How to Run a Really Good Retrospective

November 13, 2017 Nicola Rushton

Everyone should do retrospectives — not just agile software teams.

Agile retrospectives. If they have a reputation at all, it’s not for being very exciting. Not many people think: You know what? I freaking love retro! It’s just a meeting, right?

Wrong!

Why? Because great retros make great teams.

And great teams are the ones that communicate with each other. The ones that consistently make small course corrections to stay on track. The ones that trust each other, boost each other, share in each other’s successes and failures equally. The ones that know, without a shadow of doubt, that they’re all working towards the same goal.

Great retros are an amazing tool to get teams there.

Retros came from the world of agile software development. That’s where you tend to see them happening. But the more I speak to people about the retro process, the more I see the good word spreading. I have friends who are counsellors who do retros. Primary school teachers who do retros. Recruiters who do retros. I even have a friend who did a “marriage retro” with his wife.

For any group of people doing something creative or productive together — great retros will make you do it better.

So. How can you run your own great retro?

Here’s what you’ll need:

  • The immediate team in the meeting
  • A whiteboard + whiteboard markers
  • Cheese, wine, or snacks of your choice — trust me, this is important 😊

Step 1: Invite the team

Retros need to happen regularly. I recommend once a week. Last thing on a Friday works well. Invite the immediate team earlier in the week.

Pro tip: Only include the immediate team who work together. Retros are a safe space to talk about everything, even things that aren’t going well. So don’t invite anyone who may compromise that feeling (think stakeholders and managers) — have them sit this one out.

Step 2: Snacks! 🍷🧀

Ya, life is tough.

A great retro is one where everyone feels relaxed, open, and up for a good chat. After a long week, consciously switching up the vibe can really help to take the team from normal mode to retro mode. Snacks, drinks, music — they all help.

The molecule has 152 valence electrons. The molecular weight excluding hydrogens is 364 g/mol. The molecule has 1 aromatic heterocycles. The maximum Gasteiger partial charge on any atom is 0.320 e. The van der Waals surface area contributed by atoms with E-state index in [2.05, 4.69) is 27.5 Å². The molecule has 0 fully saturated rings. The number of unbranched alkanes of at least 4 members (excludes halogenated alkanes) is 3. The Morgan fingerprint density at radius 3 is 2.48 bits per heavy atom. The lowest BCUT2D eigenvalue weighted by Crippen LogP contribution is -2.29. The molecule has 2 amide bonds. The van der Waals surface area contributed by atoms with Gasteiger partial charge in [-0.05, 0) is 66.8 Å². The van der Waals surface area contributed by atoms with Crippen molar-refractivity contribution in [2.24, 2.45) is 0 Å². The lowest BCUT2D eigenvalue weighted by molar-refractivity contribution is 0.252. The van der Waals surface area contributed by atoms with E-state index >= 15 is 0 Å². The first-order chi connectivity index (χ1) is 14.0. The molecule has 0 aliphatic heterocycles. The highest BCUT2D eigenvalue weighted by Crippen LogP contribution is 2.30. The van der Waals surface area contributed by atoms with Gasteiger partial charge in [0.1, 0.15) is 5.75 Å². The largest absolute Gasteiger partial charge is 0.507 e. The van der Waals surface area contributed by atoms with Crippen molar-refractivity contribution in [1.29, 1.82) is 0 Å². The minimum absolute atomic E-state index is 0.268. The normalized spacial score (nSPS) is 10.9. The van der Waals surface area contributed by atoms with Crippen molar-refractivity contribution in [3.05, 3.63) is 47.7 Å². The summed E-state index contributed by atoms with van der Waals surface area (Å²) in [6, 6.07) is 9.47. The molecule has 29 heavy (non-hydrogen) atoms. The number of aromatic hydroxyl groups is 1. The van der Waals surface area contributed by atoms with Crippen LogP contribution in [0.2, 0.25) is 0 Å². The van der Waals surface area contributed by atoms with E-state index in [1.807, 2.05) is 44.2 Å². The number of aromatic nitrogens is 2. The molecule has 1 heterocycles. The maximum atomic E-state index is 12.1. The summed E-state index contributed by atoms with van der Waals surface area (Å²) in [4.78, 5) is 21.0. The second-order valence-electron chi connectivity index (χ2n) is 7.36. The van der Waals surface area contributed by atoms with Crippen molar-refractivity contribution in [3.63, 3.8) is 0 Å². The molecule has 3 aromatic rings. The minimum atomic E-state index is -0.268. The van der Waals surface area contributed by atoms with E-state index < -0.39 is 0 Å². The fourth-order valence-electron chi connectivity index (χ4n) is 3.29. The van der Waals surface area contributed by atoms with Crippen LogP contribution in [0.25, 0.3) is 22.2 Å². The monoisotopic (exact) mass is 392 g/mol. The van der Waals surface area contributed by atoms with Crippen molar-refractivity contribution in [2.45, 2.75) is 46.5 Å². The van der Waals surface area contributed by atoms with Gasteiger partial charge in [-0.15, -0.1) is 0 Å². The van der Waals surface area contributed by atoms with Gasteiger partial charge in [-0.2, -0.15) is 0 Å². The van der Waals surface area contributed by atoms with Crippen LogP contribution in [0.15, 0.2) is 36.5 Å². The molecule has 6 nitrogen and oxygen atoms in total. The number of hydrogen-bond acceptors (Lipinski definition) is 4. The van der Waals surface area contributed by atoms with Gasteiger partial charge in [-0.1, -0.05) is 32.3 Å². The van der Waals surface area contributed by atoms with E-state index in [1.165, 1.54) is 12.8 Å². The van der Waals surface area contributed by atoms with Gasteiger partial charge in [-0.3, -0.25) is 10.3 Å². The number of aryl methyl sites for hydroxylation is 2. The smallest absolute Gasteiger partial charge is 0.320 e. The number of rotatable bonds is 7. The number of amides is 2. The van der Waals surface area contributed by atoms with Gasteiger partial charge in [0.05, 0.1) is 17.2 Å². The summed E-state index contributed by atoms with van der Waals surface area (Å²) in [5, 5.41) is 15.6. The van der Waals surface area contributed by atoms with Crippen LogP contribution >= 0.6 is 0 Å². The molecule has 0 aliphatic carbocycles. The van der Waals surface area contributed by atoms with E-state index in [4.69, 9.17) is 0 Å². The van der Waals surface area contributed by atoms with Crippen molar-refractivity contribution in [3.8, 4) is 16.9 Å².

The courage to speak truths, pleasant or unpleasant, fosters communication and trust. Wine helps.
Kent Beck & Nicola Rushton

Step 3: Happy, wondering, sad?

You don’t need brilliant artistic skills to make a retro board.

Draw three columns on the whiteboard.

The first is the happy column. The second is the wondering column. The third is the sad column.

Now it’s time for everyone to take a whiteboard marker, come up to the board (together), and silently write in the columns.

Prompt your team. What went well this week? What questions do you have that we should talk about? What’s puzzling you? What was hard? What was just downright bad?

You can also have everyone write on sticky notes and just use a wall, if you’re missing a whiteboard.

Step 4: Talk about each item

Now, talk through everything written on the board, item by item. If you’re running the meeting, it’s your role to direct the conversation by picking which item to talk about next.

Pro tip: If it’s important enough for someone to have written it on the board, then it’s important enough to talk about. A great retro is one where everyone’s voices are heard equally.

Step 5: Create action items

During the conversation, listen out for action items.

Ask: Is there something we can experiment with next week to fix this?

Write each action on the whiteboard as you come up with them. Give each action an owner. A good action item is actionable and ownable.

If there are things on the board in the sad column, focus hard on coming up with actions to address them. If something isn’t working, think about what you can experiment with to try to fix it. Remember, the whole reason you’re here is to iterate on your process and keep getting better, one baby step at a time. That’s only going to happen if you actually make changes.

A good action item is actionable and ownable.

In next week’s retro, you’re going to check back in with that person. Did they complete the action? If they did, check it off the list. If not, it stays.

Step 6: Don’t forget to drink the wine.

Like you’d forget.

GIF by UI8

Step 7: Actually change things

So, a single retro can feel great — to air out feelings, to come up with some things your team can try, to talk about things that aren’t working.

But don’t forget the purpose of retro: to mindfully iterate on process. That means that you need to actually do the action items you wrote down. Nothing kills team morale quite like having the same old junk come up over and over again and doing nothing to fix it.

Take action to make changes. Listen to your team. Talk to each other. Be kind. There! You retro’d.

How do you do retros? Did this help? Let me know in the comments or on twitter!

Change is the only constant, so individuals, institutions, and businesses must be Built to Adapt. At Pivotal, we believe change should be expected, embraced and incorporated continuously through development and innovation, because good software is never finished.


How to Run a Really Good Retrospective was originally published in Built to Adapt on Medium, where people are continuing the conversation by highlighting and responding to this story.

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